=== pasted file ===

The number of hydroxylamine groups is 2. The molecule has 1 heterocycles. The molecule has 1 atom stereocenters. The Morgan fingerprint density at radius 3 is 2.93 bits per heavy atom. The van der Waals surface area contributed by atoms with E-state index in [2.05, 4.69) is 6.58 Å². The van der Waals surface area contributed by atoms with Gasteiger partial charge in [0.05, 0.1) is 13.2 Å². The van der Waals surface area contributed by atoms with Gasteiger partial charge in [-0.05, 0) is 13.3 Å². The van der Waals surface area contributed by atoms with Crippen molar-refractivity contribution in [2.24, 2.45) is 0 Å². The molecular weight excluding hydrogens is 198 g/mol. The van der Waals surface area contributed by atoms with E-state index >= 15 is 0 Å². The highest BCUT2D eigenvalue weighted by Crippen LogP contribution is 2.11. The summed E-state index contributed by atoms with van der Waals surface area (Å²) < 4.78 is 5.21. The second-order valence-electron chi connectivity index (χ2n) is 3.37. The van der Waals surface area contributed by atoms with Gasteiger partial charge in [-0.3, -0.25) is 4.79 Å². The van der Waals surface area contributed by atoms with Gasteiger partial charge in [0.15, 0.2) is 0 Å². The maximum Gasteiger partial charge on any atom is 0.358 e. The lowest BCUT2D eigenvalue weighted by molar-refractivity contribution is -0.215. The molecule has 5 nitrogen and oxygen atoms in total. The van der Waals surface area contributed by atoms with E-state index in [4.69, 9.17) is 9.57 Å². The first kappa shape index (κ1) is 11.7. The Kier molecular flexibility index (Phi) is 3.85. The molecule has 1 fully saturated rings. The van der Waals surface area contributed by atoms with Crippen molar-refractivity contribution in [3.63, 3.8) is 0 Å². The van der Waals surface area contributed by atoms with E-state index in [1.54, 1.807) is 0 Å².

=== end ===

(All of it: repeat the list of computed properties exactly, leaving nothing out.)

The number of hydroxylamine groups is 2. The molecule has 1 heterocycles. The molecule has 1 atom stereocenters. The Morgan fingerprint density at radius 3 is 2.93 bits per heavy atom. The van der Waals surface area contributed by atoms with E-state index in [2.05, 4.69) is 6.58 Å². The van der Waals surface area contributed by atoms with Gasteiger partial charge in [0.05, 0.1) is 13.2 Å². The van der Waals surface area contributed by atoms with Gasteiger partial charge in [-0.05, 0) is 13.3 Å². The van der Waals surface area contributed by atoms with Crippen molar-refractivity contribution in [2.24, 2.45) is 0 Å². The molecular weight excluding hydrogens is 198 g/mol. The van der Waals surface area contributed by atoms with E-state index >= 15 is 0 Å². The highest BCUT2D eigenvalue weighted by Crippen LogP contribution is 2.11. The summed E-state index contributed by atoms with van der Waals surface area (Å²) < 4.78 is 5.21. The second-order valence-electron chi connectivity index (χ2n) is 3.37. The van der Waals surface area contributed by atoms with Gasteiger partial charge in [-0.3, -0.25) is 4.79 Å². The van der Waals surface area contributed by atoms with Gasteiger partial charge in [0.15, 0.2) is 0 Å². The maximum Gasteiger partial charge on any atom is 0.358 e. The lowest BCUT2D eigenvalue weighted by molar-refractivity contribution is -0.215. The molecule has 5 nitrogen and oxygen atoms in total. The van der Waals surface area contributed by atoms with E-state index in [4.69, 9.17) is 9.57 Å². The first kappa shape index (κ1) is 11.7. The Kier molecular flexibility index (Phi) is 3.85. The molecule has 1 fully saturated rings. The van der Waals surface area contributed by atoms with Crippen molar-refractivity contribution in [3.63, 3.8) is 0 Å². The van der Waals surface area contributed by atoms with E-state index in [1.54, 1.807) is 0 Å².